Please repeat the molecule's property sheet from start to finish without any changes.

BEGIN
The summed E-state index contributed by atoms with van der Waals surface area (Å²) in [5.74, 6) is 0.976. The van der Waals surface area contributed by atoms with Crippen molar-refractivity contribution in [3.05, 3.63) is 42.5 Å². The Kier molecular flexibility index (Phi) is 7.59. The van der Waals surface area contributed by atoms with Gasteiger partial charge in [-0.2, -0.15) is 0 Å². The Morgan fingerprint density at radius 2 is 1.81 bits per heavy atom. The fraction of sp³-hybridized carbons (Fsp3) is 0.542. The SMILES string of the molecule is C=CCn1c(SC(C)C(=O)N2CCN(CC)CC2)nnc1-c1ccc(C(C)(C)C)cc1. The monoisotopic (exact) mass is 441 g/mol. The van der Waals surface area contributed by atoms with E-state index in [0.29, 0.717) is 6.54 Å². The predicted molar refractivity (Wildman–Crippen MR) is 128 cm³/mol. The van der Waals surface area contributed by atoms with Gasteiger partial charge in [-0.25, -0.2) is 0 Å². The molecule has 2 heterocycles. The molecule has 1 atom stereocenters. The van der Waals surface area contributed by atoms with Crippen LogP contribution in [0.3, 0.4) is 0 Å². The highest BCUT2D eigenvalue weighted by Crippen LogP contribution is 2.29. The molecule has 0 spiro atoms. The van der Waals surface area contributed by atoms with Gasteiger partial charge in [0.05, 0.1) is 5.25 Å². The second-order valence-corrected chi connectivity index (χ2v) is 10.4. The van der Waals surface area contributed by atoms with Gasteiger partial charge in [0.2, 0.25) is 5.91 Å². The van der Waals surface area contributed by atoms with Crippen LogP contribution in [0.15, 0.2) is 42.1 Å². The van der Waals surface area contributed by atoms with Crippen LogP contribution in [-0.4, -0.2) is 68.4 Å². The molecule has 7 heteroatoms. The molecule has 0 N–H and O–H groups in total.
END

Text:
The summed E-state index contributed by atoms with van der Waals surface area (Å²) in [5.74, 6) is 0.976. The van der Waals surface area contributed by atoms with Crippen molar-refractivity contribution in [3.05, 3.63) is 42.5 Å². The Kier molecular flexibility index (Phi) is 7.59. The van der Waals surface area contributed by atoms with Gasteiger partial charge in [-0.2, -0.15) is 0 Å². The Morgan fingerprint density at radius 2 is 1.81 bits per heavy atom. The fraction of sp³-hybridized carbons (Fsp3) is 0.542. The SMILES string of the molecule is C=CCn1c(SC(C)C(=O)N2CCN(CC)CC2)nnc1-c1ccc(C(C)(C)C)cc1. The monoisotopic (exact) mass is 441 g/mol. The van der Waals surface area contributed by atoms with E-state index in [0.29, 0.717) is 6.54 Å². The predicted molar refractivity (Wildman–Crippen MR) is 128 cm³/mol. The van der Waals surface area contributed by atoms with Gasteiger partial charge in [-0.25, -0.2) is 0 Å². The molecule has 2 heterocycles. The molecule has 1 atom stereocenters. The van der Waals surface area contributed by atoms with Crippen LogP contribution in [0.3, 0.4) is 0 Å². The highest BCUT2D eigenvalue weighted by Crippen LogP contribution is 2.29. The molecule has 0 spiro atoms. The van der Waals surface area contributed by atoms with Gasteiger partial charge in [0.05, 0.1) is 5.25 Å². The second-order valence-corrected chi connectivity index (χ2v) is 10.4. The van der Waals surface area contributed by atoms with Gasteiger partial charge in [0.2, 0.25) is 5.91 Å². The van der Waals surface area contributed by atoms with Crippen LogP contribution in [0.15, 0.2) is 42.1 Å². The van der Waals surface area contributed by atoms with Crippen LogP contribution in [-0.4, -0.2) is 68.4 Å². The molecule has 7 heteroatoms. The molecule has 0 N–H and O–H groups in total.